Rich's Department Store
In 1867 Morris Rich, a Jewish Hungarian immigrant who grew up in Cleveland, Ohio, borrowed $500 from his brother and opened a dry goods store on Whitehall Street in Atlanta. The store prospered in its first year, and the flourishing business required several expansions over the next five decades. In 1924 the downtown Atlanta store moved to its final location at the corner of Alabama and Broad streets. Rich's grew along with the city in the 1960s and 1970s, expanding into malls throughout metropolitan Atlanta.
A commitment to the community and excellent customer service reinforced Rich's role as an Atlanta institution. In 1914 a dramatic drop in the price of cotton financially crippled many Georgia farmers. To help ease the crisis, Rich's accepted bales of cotton as payment for merchandise, taking a financial loss. In another incident, when the city of Atlanta was unable to pay teachers' salaries during the Great Depression of the 1930s, Rich's agreed to cash the worthless checks until the city government could reimburse the store.
In the early 1920s, Rich's enacted a liberal exchange and credit policy whereby any item could be exchanged and nearly anybody could receive store credit. It was not uncommon for Rich's to provide refunds on merchandise not carried by its stores or to provide full refunds on noticeably used items. Rich's operated under the philosophy that all people were inherently honest and that going the extra mile for customers would benefit the company in the long run. Although this approach had many detractors, the store's continued sales growth helped prove the soundness of this philosophy and endeared Rich's to its customers.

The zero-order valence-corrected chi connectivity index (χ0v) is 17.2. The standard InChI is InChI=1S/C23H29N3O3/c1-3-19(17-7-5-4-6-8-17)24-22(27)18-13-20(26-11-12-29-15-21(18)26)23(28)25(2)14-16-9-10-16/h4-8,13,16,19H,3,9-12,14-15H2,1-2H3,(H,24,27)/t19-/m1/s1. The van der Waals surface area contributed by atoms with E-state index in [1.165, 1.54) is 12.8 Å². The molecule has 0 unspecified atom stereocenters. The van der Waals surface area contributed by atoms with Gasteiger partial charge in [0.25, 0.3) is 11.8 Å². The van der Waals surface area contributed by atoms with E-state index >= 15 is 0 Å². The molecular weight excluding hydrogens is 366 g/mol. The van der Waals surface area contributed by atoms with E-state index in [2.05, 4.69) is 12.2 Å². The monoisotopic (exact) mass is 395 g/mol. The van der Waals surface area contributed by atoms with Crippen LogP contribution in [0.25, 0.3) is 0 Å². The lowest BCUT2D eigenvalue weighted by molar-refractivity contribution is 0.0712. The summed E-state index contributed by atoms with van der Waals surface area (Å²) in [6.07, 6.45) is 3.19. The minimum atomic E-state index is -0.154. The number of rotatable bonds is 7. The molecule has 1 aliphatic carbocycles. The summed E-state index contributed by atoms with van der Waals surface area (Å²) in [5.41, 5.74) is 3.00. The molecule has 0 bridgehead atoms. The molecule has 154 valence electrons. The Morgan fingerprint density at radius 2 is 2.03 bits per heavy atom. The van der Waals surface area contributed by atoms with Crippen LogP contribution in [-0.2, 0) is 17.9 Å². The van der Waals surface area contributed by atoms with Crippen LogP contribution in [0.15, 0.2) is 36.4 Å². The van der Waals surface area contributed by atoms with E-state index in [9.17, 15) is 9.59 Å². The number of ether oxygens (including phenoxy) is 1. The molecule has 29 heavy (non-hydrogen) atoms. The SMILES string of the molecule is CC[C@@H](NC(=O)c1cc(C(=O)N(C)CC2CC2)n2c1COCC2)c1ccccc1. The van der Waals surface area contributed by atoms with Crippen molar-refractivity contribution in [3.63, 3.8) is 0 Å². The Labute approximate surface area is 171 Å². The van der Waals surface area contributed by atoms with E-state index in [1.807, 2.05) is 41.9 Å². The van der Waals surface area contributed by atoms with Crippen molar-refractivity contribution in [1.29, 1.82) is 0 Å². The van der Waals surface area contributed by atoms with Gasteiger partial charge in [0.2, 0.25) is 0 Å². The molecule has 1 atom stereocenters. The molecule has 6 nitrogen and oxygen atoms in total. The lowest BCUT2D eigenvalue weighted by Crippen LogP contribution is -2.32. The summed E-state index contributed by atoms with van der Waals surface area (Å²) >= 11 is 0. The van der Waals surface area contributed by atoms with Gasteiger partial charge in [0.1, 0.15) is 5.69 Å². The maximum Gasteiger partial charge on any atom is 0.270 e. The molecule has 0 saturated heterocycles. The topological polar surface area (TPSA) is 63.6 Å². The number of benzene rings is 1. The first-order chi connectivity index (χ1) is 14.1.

Although possessing a reputation for being more tolerant toward African American customers than many other stores in the South, Rich's still found itself the target of the civil rights movement in the 1960s. Local African American college students staged sit-ins at the store, in large part because of its prominence in the community. Well-known civil rights activist and sit-in participant Julian Bond later noted that "if Rich's went, so would everybody else," meaning that other stores would desegregate if Rich's did. The students targeted the Magnolia Room, Rich's segregated restaurant. In October 1960, several students, along with Martin Luther King Jr., were arrested while conducting a sit-in at the Magnolia Room. A boycott of the store followed the arrests, and by the fall of 1961, Rich's began to desegregate.
In 1975 Nathalie Dupree, a prominent Georgia chef, opened a cooking school at Rich's that ran for nearly ten years. Federated Department Stores acquired Rich's in 1976 and later merged with the
Henry Givens Baker, Rich's of Atlanta: The Story of a Store since 1867 (Atlanta: Foote and Davies, 1953).
Lisa Beverly Fellows, "Public Relations and Integration: A Multicultural Analysis of Rich's Department Store from 1960-1961" (master's thesis, University of Georgia, 1998).
Mark L. Gardner, "Rich's of Atlanta—Does a Change of Ownership Affect Corporate Culture?" Essays in Economic and Business History 11 (1993): 272-82.
Celestine Sibley, Dear Store: An Affectionate Portrait of Rich's (Garden City, N.Y.: Doubleday and Company, 1967).
Matthew Bailey, Georgia College and State University
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